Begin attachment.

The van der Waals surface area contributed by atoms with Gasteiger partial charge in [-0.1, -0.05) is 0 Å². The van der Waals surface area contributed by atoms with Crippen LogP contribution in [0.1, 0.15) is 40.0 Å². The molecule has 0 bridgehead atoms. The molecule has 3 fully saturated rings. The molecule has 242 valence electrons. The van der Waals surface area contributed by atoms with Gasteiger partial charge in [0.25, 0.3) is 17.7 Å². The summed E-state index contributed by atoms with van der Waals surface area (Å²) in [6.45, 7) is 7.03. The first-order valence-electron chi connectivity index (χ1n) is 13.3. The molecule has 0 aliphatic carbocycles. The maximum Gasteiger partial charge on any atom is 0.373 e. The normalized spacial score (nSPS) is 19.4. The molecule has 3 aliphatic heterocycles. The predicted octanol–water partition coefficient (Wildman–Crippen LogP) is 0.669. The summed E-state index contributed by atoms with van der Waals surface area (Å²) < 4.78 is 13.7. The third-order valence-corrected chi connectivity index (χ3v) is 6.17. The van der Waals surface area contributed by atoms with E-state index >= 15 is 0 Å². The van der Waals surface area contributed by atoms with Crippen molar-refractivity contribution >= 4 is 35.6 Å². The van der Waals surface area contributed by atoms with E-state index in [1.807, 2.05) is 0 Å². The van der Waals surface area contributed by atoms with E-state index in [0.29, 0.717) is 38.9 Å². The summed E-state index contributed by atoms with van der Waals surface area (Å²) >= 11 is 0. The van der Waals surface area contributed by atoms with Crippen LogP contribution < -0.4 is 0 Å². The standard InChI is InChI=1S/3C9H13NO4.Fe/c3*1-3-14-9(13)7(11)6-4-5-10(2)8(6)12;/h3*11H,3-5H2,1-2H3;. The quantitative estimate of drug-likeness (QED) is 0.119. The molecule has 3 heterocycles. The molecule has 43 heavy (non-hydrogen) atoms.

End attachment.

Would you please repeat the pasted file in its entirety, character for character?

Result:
The van der Waals surface area contributed by atoms with Gasteiger partial charge in [-0.1, -0.05) is 0 Å². The van der Waals surface area contributed by atoms with Crippen LogP contribution in [0.1, 0.15) is 40.0 Å². The molecule has 0 bridgehead atoms. The molecule has 3 fully saturated rings. The molecule has 242 valence electrons. The van der Waals surface area contributed by atoms with Gasteiger partial charge in [0.25, 0.3) is 17.7 Å². The summed E-state index contributed by atoms with van der Waals surface area (Å²) in [6.45, 7) is 7.03. The first-order valence-electron chi connectivity index (χ1n) is 13.3. The molecule has 0 aliphatic carbocycles. The maximum Gasteiger partial charge on any atom is 0.373 e. The normalized spacial score (nSPS) is 19.4. The molecule has 3 aliphatic heterocycles. The predicted octanol–water partition coefficient (Wildman–Crippen LogP) is 0.669. The summed E-state index contributed by atoms with van der Waals surface area (Å²) < 4.78 is 13.7. The third-order valence-corrected chi connectivity index (χ3v) is 6.17. The van der Waals surface area contributed by atoms with E-state index >= 15 is 0 Å². The van der Waals surface area contributed by atoms with Crippen molar-refractivity contribution >= 4 is 35.6 Å². The van der Waals surface area contributed by atoms with E-state index in [1.807, 2.05) is 0 Å². The van der Waals surface area contributed by atoms with E-state index in [0.29, 0.717) is 38.9 Å². The summed E-state index contributed by atoms with van der Waals surface area (Å²) >= 11 is 0. The van der Waals surface area contributed by atoms with Crippen LogP contribution < -0.4 is 0 Å². The standard InChI is InChI=1S/3C9H13NO4.Fe/c3*1-3-14-9(13)7(11)6-4-5-10(2)8(6)12;/h3*11H,3-5H2,1-2H3;. The quantitative estimate of drug-likeness (QED) is 0.119. The molecule has 3 heterocycles. The molecule has 43 heavy (non-hydrogen) atoms.